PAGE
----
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Obama's Missed Landslide: A Racial Cost?

  • Michael S. Lewis-Beck (a1), Charles Tien (a2) and Richard Nadeau (a3)
  • DOI: http://dx.doi.org/10.1017/S1049096510990616
  • Published online: 15 January 2010
Abstract
Abstract

Barack Obama was denied a landslide victory in the 2008 presidential election. In the face of economic and political woe without precedent in the post-World War II period, the expectation of an overwhelming win was not unreasonable. He did win, but with just a 52.9 percentage point share of the total popular vote. We argue a landslide was taken from Obama because of race prejudice. In our article, we first quantify the extent of the actual Obama margin. Then we make a case for why it should have been larger. After reviewing evidence of racial bias in voter attitudes and behavior, we conclude that, in a racially blind society, Obama would likely have achieved a landslide.

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Jeffrey Dixon . 2006. “The Ties That Bind and Those That Don't: Toward Reconciling Group Threat and Contact theories of Prejudice.” Social Forces 84: 2179–204.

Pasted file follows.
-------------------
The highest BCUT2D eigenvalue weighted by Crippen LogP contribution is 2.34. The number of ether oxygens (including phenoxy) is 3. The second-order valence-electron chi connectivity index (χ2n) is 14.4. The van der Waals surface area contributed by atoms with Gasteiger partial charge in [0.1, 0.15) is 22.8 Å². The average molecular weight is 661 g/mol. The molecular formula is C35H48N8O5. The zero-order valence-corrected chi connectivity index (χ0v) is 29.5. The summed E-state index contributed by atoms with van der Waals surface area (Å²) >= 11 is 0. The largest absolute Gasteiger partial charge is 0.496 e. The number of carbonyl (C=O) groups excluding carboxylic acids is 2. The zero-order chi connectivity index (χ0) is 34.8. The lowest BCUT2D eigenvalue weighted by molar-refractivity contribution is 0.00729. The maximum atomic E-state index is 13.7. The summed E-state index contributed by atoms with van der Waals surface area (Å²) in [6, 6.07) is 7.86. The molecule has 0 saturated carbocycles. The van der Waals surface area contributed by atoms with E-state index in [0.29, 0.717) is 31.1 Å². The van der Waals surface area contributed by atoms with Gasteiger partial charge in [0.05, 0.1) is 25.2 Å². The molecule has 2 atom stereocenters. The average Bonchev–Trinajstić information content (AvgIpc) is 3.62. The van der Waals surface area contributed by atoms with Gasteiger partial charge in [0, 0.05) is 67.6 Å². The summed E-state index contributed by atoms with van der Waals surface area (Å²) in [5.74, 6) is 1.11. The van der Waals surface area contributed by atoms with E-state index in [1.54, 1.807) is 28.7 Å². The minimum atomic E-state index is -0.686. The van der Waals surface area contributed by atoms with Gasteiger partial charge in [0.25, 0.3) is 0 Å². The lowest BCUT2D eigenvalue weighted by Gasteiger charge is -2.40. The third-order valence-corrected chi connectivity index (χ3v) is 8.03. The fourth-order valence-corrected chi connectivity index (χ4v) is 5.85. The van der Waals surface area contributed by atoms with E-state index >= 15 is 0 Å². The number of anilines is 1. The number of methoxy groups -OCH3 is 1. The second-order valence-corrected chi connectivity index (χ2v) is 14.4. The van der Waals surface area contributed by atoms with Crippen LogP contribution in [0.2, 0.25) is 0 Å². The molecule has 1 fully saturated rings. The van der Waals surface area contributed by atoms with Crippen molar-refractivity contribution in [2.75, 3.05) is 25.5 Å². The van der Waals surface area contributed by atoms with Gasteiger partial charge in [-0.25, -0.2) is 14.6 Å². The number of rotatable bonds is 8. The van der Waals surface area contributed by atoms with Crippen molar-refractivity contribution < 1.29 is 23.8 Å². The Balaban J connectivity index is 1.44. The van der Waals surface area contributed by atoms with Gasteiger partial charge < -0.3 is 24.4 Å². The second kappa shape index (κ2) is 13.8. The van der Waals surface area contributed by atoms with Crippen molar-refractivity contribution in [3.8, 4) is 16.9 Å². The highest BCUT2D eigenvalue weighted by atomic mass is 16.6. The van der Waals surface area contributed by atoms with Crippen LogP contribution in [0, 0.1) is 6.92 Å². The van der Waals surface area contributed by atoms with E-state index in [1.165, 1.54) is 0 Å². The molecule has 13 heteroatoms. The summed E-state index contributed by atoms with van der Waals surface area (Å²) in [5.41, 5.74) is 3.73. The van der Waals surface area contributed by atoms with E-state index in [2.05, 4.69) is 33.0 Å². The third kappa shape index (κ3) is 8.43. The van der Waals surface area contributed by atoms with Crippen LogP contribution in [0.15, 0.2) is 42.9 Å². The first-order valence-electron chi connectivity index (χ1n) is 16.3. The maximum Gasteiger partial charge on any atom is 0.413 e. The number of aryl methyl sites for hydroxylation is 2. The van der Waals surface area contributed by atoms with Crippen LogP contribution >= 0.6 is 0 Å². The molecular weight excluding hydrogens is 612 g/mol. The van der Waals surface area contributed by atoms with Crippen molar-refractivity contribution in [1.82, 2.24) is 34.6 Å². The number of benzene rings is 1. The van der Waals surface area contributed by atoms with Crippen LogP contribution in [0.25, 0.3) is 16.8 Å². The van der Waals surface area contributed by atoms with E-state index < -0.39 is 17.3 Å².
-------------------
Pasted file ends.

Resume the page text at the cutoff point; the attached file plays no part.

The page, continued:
V.O. Key 1966. The Responsible Electorate: Rationality in Presidential Voting 1936–1960. Cambridge, MA: The Belknap Press of the Harvard University Press.

Maria Krysan . 1998. “Privacy and the Expression of White Racial Attitudes: A Comparison across Three Contexts.” Public Opinion Quarterly 62: 506–44.

Maria Krysan . 2000. “Prejudice, Politics, and Public Opinion: Understanding the Sources of Racial Policy Attitudes.” Annual Review of Sociology 26: 135–68.

Michael S. Lewis-Beck , William Jacoby , Helmut Norpoth , and Herbert Weisberg . 2008. The American Voter Revisited. Ann Arbor: University of Michigan Press.

Matthew Streb , Barbara Burrell , Brian Frederick , and Michael A. Genovese . 2008. “Social Desirability Effects and Support for a Female American President.” Public Opinion Quarterly 72: 7689.

Marylee C. Taylor 1998. “How White Attitudes Vary with the Racial Composition of Local Populations: Numbers Count.” American Sociological Review 63: 512–35.

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PS: Political Science & Politics
  • ISSN: 1049-0965
  • EISSN: 1537-5935
  • URL: /core/journals/ps-political-science-and-politics
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